A great act of humility is to ensure you don’t make your team do anything you wouldn’t do.  If your people have to work on the weekend, or work late to get something completed, make sure you’re there too, no excuses, even if you just buy the dinner.  Or if there’s a difficult client, don’t palm them off to another person in the team for example.


Are you ensuring you’re doing the harder, less desirable jobs (even cleaning the toilet if needs be), and working alongside your team in the easy stuff as well as the harder tasks?


The last example of Humility I want to leave with you today is Transparency.   Effective and humble leaders are transparent with their key people, sharing their own failures, fears and weaknesses – it makes you so much more real and relatable as the leader.  (But, you must be wise with how much you share and, whom you share this with.)


It’s extremely powerful when you give your people insight into you, that you trust them enough to share your vulnerabilities as the leader, but it’s also a powerful example to your people when they see you push through your fears and you learn from your mistakes, just as you’d like them to do for themselves.


When my mentor Jim, a highly successful man in many, many regards, humbled himself and shared with me his own fears and failures, but also what he’d learnt from them and how he moved forward, not only did he go up in my estimation, it drew me closer to him and I trusted and followed him more.  I’m assuming this is what you’d like your own team to do too.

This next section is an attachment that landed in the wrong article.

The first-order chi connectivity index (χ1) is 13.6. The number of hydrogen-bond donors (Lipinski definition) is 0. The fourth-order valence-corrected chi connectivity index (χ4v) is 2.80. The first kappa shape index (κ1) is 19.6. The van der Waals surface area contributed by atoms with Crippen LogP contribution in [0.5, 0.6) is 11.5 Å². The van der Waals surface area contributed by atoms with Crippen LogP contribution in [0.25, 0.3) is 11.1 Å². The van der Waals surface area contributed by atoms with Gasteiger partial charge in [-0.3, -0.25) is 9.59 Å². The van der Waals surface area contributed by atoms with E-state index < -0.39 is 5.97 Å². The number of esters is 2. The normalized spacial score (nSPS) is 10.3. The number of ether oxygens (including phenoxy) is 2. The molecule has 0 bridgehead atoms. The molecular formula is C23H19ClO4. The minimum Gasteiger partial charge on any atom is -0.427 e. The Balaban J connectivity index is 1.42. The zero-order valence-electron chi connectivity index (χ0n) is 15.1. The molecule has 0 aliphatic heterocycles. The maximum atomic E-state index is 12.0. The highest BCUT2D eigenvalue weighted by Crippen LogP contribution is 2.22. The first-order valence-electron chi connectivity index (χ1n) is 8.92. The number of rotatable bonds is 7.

What can you be more transparent about with your key people?


Do you appreciate it when others share their weaknesses and fears with you?


Do you admit your mistakes and apologise when necessary?


Humility grows your influence as the leader – people respect and value Humility, and when you couple it with success, it’s a very powerful combination. The greater your success, the more powerful your Humility becomes leading your people and the more people want to follow you.   Ego and pride and lack of Humility will have the opposite effect and will see your people get tired of you and disengage with your leadership.  Not something you’re after I’m thinking.


What do you need to have more Humility about?


Is your team being drawn to you due to your Humility? 



Thank you for taking the time to read my article on servant leadership. I hope that you’re enjoying this series on Servant Leadership and that it’s stimulating and agitating your thinking, as it is mine.

I trust it helps you build your leadership strength so you can live a better life!  Keep climbing!



I talk further about this in my book, “The Dream Is Everything”.
If you’d like to receive a FREE e-copy, (RRP $24.95), click here.


In case you missed it, here’s part 1 of my Servant Leadership Series.